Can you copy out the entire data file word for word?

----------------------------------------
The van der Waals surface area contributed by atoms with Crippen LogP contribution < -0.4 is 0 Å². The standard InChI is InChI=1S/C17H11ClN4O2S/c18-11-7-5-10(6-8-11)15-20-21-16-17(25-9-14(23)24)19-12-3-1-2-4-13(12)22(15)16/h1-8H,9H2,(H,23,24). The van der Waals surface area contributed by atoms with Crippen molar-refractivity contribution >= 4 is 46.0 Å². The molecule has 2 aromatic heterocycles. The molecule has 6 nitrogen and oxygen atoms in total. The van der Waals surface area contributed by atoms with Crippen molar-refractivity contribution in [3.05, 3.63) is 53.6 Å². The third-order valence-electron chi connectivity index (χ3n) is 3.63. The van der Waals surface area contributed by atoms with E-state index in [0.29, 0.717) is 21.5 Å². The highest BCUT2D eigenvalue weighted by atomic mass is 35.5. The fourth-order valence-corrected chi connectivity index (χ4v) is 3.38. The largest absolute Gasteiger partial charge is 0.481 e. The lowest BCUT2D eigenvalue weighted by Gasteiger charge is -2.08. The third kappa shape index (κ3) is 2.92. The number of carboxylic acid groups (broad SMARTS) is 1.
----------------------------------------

The van der Waals surface area contributed by atoms with Crippen LogP contribution < -0.4 is 0 Å². The standard InChI is InChI=1S/C17H11ClN4O2S/c18-11-7-5-10(6-8-11)15-20-21-16-17(25-9-14(23)24)19-12-3-1-2-4-13(12)22(15)16/h1-8H,9H2,(H,23,24). The van der Waals surface area contributed by atoms with Crippen molar-refractivity contribution >= 4 is 46.0 Å². The molecule has 2 aromatic heterocycles. The molecule has 6 nitrogen and oxygen atoms in total. The van der Waals surface area contributed by atoms with Crippen molar-refractivity contribution in [3.05, 3.63) is 53.6 Å². The third-order valence-electron chi connectivity index (χ3n) is 3.63. The van der Waals surface area contributed by atoms with E-state index in [0.29, 0.717) is 21.5 Å². The highest BCUT2D eigenvalue weighted by atomic mass is 35.5. The fourth-order valence-corrected chi connectivity index (χ4v) is 3.38. The largest absolute Gasteiger partial charge is 0.481 e. The lowest BCUT2D eigenvalue weighted by Gasteiger charge is -2.08. The third kappa shape index (κ3) is 2.92. The number of carboxylic acid groups (broad SMARTS) is 1.